Beef, Recipes

To experience the joy of this flavour combination, you can travel all the way to Ireland, sit in a pub and order a pie. Or you could simply head to your nearest South African fire and have a braai!


  • 500 g lean beef mince 
  • 4 hamburger rolls
  • butter or olive oil
  • 1 onion (sliced)
  • 1 punnet mushrooms (chopped)
  • 1 cup stout beer
  • 1 block beef stock (or 2 tsp beef stock powder)
  • ½ tsp black pepper


  1. Convert the 500 g lean beef mince into four equally sized, 100% pure-beef patties. Pure mince binds perfectly for a great patty – don’t add anything like onion, breadcrumbs, egg, spices, salt or pepper. Your two recently washed hands are entirely capable of forming patties from mince but a patty press makes the job even easier.
  2. Heat the oil or butter in a pan and fry the onion and mushrooms until soft. Add the beer and beef stock cube (or powder) and simmer for 10 minutes or more until most of the liquid is gone, the onions look nicely caramelised and the mushrooms cooked.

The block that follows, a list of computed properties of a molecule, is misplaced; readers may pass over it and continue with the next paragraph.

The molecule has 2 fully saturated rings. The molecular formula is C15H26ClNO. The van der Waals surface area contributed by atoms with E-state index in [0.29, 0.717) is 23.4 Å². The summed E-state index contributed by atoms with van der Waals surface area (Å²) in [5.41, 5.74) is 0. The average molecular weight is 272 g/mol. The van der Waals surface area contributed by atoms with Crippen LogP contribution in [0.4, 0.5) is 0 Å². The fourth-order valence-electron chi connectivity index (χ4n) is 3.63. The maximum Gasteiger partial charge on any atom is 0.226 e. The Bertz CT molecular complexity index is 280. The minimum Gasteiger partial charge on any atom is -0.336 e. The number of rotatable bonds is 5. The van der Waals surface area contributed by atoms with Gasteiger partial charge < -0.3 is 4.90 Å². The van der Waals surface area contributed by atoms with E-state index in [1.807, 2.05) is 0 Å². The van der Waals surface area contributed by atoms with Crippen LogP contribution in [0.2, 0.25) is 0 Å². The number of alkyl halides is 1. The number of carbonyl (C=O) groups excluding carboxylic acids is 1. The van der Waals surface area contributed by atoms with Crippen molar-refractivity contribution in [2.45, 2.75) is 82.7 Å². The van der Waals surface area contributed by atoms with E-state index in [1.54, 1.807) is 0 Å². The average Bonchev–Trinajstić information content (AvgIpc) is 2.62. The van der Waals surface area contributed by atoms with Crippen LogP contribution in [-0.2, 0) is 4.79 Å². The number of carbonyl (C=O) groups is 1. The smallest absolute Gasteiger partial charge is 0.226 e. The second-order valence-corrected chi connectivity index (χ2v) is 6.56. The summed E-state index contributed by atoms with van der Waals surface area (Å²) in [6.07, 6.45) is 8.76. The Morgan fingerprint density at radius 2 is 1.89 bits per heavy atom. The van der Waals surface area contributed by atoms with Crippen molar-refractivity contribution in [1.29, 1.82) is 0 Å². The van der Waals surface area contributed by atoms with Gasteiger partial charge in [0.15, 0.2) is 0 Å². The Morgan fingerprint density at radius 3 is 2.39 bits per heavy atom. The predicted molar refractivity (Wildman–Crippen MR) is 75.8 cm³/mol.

3. Braai the patties in a grid over very hot coals. Aim for 8 minutes’ braai time in total, only turning once. To avoid the patties getting stuck to the grid, you can use a combination of the following tactics: Use a grid with thicker rods; spray the grid with non-stick spray; gently lay the patties onto the grid so that you’re not squeezing them into the grid; braai over very hot coals so that the patties seal before sinking into the grid; move the patties slightly with your braai tongs or spatula just as they start to braai and seal, so that ever-so-slightly braaied meat (as opposed to completely raw meat) touches the grid. As the meat cooks, it naturally starts loosening from the grid. Now, only turn the patties once and do that gently. 
  4. Butter or oil the sliced rolls and toast on the grid, taking care not to over-toast (burn) them. 
  5. Assemble the burger: Roll, onion and mushrooms, patty, onions and mushrooms, roll.